Many hikers today like to take their dog on the hike with them. This provides both company for the hiker and exercise for the pet. But many parks are not dog-friendly. These five parks allow dogs on the hiking trails, as long as their owners can control them. Most parks require the dogs to be leashed, but others simply state that the pets must be under the control of the owner. So take a hike down one of the hiking trails listed below and enjoy spending time with your pet as well as enjoying the many diverse plants and animals that can be found in South Florida.

Cape Florida Nature Trail

Cape Florida State Park
1200 South Crandon Blvd
Key Biscayne, FL 33149
(305) 361-5811

Cape Florida State Park’s nature trail winds through 1.5 miles of hardwood hammock, cattail marshes, ficus trees, dunes and mangrove forests. The trail passes by a lighthouse, a marina and even offers a beautiful view of Stiltsville, a batch of old homes on stilts that dot Biscayne Bay. Pets are allowed on the hiking trails, the picnic areas, along the sea wall and on the bike trails. However, owners must bring their own doggie bags and clean up after their pet. Pets must be on a leash at all times and must be well-behaved. Cape Florida Nature Trail has very little shade and no water faucets, so be sure to take water for both yourself and your pet.


Hawks Bluff Trail

Savannas Preserve State Park
2541 Walton Road
Port St. Lucie, FL 34952
(772) 398-2779

Hawks Bluff Trail, located inside Savannas Preserve State Park, is a mile long walking trail that loops through five different habitats within one park. Hikers can view freshwater savannas, sand dunes, coastal scrubs, spike moss and gopher apple as they wander along the trail. Photographers will especially love this hiking trail as there are many different types of wildlife, birds and plants to photograph. Dogs are not the only pets allowed at this site. Reptiles, birds, fish, cats, and dogs must be properly confined on a leash, in a carrier, or otherwise under the constant physical control of the owner. Regardless of the type of pet, owners must properly clean up after their pet and dispose of droppings in trash receptacles.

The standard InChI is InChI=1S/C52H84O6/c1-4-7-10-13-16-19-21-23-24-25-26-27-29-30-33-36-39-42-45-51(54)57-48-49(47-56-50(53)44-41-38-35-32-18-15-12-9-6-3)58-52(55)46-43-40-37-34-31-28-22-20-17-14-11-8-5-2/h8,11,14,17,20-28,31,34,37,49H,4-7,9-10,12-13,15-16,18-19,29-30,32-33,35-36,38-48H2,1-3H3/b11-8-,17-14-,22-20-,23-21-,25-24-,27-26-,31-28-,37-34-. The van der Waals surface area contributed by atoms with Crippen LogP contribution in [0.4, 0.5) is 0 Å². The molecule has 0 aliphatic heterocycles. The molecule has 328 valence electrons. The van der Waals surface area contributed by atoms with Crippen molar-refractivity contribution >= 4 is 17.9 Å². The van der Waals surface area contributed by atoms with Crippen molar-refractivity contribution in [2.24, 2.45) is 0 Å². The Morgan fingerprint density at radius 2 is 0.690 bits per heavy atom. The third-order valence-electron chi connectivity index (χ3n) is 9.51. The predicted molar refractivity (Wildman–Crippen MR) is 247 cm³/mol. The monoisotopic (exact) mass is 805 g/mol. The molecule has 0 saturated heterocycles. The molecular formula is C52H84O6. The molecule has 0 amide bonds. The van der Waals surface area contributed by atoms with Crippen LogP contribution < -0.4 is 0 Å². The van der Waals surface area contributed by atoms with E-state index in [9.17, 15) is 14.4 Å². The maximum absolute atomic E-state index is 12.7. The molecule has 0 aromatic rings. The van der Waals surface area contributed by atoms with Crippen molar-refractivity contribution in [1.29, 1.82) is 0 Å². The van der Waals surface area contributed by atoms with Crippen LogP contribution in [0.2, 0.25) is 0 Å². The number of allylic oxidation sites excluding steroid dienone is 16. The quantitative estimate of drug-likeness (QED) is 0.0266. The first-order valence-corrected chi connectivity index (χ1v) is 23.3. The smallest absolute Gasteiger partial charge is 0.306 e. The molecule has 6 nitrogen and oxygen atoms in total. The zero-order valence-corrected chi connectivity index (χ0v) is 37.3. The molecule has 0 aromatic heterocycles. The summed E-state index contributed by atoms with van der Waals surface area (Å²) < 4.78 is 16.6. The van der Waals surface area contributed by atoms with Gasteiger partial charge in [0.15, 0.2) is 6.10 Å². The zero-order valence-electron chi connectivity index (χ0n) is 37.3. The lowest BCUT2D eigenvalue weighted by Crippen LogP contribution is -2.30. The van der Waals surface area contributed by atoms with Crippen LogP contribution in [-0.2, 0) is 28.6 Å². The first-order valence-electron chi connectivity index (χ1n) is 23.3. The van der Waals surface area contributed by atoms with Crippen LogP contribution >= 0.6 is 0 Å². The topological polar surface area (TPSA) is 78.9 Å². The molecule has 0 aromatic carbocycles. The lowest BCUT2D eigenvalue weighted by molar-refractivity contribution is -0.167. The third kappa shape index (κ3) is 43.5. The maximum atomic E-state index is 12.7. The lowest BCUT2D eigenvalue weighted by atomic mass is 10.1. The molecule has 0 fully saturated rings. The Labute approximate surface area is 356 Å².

Long Key State Park

67400 Overseas Highway
Long Key, FL 33001
(305) 664-4815

Long Key Island, now a state park, has two hiking trails for the enjoyment of hikers. The Golden Orb Trail is 1.1 miles of rare birds, like the white-crowned pigeon and the Key West Quail Dove. The boardwalk along this trail passes through mangrove areas and various other plant communities. Golden Orb Trail offers hikers a glimpse into some of the stranger botanical sights nestled along the trail. The second trail on Long Key is only a quarter of a mile long, which makes it perfect for beginning hikers or hikers with children. Mangrove forests and tropical hammocks dot the landscape on this short trail. Pets are allowed on both hiking trails, but they must be on a leash at all times. However, pets are not allowed on the beaches, in the restrooms or in the picnic areas.

Related: Top Parks To Walk Your Dog In South Florida 

St. Sebastian River Preserve State Park

1000 Buffer Preserve Drive
Fellsmere, FL 32948
(321) 953-5005

There are 60 miles of trails within St. Sebastian River Preserve State Park. Along the various trails hikers can see pine flatwoods, palmetto prairies, cypress domes and a strand swamp. Photographers will enjoy these trails as there are over 50 protected species of plants and animals at this preserve. The trails at St. Sebastian River Preserve State Park are long, so hikers should bring plenty of water and wear sunscreen. Pets are allowed, but must be leashed and under the control of their owners at all times. As always, owners must clean up after their pets and properly dispose of waste in trash receptacles.

(Source: CBS4)

Ten Thousand Islands Marsh Trail

Ten Thousand Islands National Wildlife Refuge
12085 State Road 29 S.
Immokalee, FL 34142
(239) 657-8001

Ten Thousand Islands National Wildlife Refuge is home to Ten Thousand Islands Marsh Trail, a 1.2-mile hike to an old oil exploration pad. Along this trail, hikers can see the thousands of tiny islands formed by dense mangrove growth, old oil exploration pads, cabbage palms and even enjoy the skunky smell of Spanish stopper. The trail starts out as a paved road but eventually becomes a rough limestone road, so wear good shoes with solid soles. Birdwatchers will enjoy this trail, as it is replete with ibises, wood storks, kingfisher, blue heron, egrets and other birds call Ten Thousand Islands Marsh Trail their home. Pets are welcome ,but must be kept on a short leash. Pet owners should try to keep your pets close to your side, as alligators like to rest in the shallow water along the walk.

Related: Top Off-Leash Dog Areas In South Florida 

Katherine Bostick is a freelance writer covering all things Tampa Bay. Her work can be found on